Texas fire chief killed fighting house blaze after battling historic wildfires in Panhandle

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A Texas fire chief who had been battling the historic wildfires sweeping across the Panhandle over the past week to protect his small town died Tuesday while fighting a house fire, officials said.

Fritch Fire Chief Zeb Smith, 40, was first to arrive at the house fire, which was not caused by a wildfire, and charged inside to rescue anyone who may have been trapped, the Hutchinson County Office for Emergency Management said. Smith, however, “faced unforeseen challenges,” and did not exit the home.

Other firefighters rushed inside the burning structure and found Smith, officials said. EMS immediately began treatment and rushed the chief to a hospital, where he died.

Smith’s cause of death has not been released and an autopsy has been ordered, said Brandon Strope, a spokesperson for the Hutchinson County Office for Emergency Management said.

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Strope said that Smith and other volunteer firefighters in the area had been responding over the past nine days to the active wildfires tearing across the Panhandle. While the wildfires did not cause the house fire, Strope said he believes the continuous response to those blazes “certainly” played a role in Smith’s death.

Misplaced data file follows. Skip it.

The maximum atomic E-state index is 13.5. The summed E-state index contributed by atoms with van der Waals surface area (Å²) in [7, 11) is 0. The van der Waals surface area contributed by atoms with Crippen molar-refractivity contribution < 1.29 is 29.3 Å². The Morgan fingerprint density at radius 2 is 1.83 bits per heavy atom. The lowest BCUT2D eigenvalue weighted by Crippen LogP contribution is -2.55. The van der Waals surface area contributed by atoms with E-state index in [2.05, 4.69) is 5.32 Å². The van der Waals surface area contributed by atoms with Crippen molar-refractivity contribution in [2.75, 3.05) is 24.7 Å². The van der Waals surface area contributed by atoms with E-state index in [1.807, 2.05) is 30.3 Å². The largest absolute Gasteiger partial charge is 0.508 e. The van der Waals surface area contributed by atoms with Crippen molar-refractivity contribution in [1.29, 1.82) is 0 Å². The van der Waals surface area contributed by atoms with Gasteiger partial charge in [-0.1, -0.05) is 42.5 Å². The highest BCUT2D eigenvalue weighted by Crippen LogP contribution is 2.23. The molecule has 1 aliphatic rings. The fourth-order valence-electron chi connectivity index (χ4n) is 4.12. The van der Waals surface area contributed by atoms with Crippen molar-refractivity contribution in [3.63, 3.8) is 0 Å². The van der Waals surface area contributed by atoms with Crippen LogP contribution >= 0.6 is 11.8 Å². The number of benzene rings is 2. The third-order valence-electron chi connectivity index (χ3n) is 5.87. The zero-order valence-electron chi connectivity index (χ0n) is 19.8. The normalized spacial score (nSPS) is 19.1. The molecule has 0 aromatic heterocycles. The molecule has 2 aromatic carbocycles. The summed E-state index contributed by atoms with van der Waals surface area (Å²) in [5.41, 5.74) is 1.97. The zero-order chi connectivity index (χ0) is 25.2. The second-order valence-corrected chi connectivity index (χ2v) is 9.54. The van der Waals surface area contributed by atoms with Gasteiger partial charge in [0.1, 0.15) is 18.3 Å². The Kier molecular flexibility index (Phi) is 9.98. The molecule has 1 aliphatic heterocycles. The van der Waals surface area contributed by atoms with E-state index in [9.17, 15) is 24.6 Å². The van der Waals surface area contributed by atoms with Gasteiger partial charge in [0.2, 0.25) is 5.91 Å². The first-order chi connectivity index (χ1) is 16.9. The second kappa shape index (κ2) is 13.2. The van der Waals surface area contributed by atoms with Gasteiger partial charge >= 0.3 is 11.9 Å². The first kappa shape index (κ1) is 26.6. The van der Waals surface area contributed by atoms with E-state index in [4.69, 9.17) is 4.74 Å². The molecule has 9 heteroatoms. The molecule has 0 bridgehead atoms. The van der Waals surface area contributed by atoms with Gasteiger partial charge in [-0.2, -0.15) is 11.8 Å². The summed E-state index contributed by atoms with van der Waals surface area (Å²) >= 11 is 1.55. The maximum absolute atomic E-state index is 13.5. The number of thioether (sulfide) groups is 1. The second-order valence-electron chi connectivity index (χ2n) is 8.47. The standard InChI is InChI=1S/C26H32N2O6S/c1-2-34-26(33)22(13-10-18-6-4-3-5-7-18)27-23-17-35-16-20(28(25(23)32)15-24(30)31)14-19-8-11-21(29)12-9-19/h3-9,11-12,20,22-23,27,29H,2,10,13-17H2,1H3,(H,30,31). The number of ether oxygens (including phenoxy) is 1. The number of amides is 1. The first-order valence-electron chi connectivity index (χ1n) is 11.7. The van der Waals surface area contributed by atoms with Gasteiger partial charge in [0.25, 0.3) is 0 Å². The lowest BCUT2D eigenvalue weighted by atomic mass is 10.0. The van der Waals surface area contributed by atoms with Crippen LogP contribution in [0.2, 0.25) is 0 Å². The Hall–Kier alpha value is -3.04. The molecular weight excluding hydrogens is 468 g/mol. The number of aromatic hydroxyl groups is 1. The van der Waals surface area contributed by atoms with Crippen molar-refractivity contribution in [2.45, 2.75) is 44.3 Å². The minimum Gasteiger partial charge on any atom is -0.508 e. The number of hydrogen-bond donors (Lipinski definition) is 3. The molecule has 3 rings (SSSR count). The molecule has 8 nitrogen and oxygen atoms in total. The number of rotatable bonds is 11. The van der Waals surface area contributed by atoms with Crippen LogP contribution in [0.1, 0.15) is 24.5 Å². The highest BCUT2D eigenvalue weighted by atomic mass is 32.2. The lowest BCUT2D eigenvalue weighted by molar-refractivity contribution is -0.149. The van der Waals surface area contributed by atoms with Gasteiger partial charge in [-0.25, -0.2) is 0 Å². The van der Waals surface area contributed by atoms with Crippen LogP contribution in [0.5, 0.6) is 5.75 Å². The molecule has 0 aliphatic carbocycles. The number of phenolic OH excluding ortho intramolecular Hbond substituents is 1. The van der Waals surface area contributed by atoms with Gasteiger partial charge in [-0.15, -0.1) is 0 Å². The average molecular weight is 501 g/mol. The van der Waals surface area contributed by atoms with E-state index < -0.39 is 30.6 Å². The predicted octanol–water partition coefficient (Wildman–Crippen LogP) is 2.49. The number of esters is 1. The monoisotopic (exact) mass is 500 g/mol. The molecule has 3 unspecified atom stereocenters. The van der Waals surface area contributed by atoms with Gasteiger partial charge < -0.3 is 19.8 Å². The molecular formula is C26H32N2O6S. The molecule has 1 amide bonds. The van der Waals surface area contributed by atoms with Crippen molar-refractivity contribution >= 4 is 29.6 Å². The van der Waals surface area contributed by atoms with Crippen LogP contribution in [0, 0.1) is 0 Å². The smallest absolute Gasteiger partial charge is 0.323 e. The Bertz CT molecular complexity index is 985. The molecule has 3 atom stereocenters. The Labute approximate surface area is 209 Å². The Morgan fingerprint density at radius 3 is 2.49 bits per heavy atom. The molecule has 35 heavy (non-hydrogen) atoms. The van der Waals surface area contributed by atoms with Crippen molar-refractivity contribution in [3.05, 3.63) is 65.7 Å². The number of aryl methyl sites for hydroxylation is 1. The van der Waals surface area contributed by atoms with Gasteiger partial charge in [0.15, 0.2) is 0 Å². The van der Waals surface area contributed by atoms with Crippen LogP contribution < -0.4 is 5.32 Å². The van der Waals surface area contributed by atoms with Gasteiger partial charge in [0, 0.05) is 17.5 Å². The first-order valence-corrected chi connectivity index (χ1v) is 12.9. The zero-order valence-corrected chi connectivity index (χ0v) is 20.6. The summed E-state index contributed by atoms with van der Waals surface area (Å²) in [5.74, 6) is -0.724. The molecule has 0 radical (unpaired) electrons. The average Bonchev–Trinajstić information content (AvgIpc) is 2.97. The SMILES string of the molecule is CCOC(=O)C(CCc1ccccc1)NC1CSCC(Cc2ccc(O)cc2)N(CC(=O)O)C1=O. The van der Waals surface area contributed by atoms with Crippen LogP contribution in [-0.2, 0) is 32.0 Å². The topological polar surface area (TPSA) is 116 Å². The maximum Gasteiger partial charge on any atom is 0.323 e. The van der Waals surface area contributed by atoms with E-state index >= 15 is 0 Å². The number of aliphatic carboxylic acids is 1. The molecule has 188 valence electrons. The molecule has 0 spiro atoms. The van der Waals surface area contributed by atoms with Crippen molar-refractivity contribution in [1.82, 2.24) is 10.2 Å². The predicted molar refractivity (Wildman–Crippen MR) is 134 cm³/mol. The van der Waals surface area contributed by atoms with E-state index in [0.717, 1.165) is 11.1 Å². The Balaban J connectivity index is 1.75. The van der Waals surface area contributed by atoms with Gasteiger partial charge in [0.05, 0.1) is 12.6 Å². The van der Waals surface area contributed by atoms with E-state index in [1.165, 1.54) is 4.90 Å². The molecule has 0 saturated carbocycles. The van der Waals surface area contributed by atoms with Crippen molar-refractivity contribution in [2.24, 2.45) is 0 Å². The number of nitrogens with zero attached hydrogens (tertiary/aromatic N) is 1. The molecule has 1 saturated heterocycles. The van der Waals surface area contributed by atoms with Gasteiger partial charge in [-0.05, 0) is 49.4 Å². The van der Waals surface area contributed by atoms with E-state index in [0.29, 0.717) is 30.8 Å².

charred vehicle sits near the ruins of a home

“Him and his team were out every day, most nights, got very little sleep and just selflessly went out and did everything they could to save their community and keep us intact,” Strope said.

Gov. Greg Abbott praised Smith, along with all the firefighters battling the historic blazes, during a press conference about the wildfires.

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“He was willing to put his own life on the line to save the property of others, and that is what Texas heroism is all about,” Abbott said of Smith.

Smith was remembered for his “heart of gold” and being the “epitome of a true leader,” Hutchinson County officials said. He is survived by his two sons, ages 9 and 22.

The cause of the house fire was not immediately clear.

Firefighters are still trying to extinguish wildfires that have been burning across rural areas around Amarillo, which officials say have destroyed as many as 500 structures. 

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The wildfires include the Smokehouse Creek fire, which is the largest wildfire in Texas history. The fire, which has burned almost 1,700 square miles and spilled into neighboring Oklahoma, was about 37% contained as of Tuesday.

The Associated Press contributed to this report.

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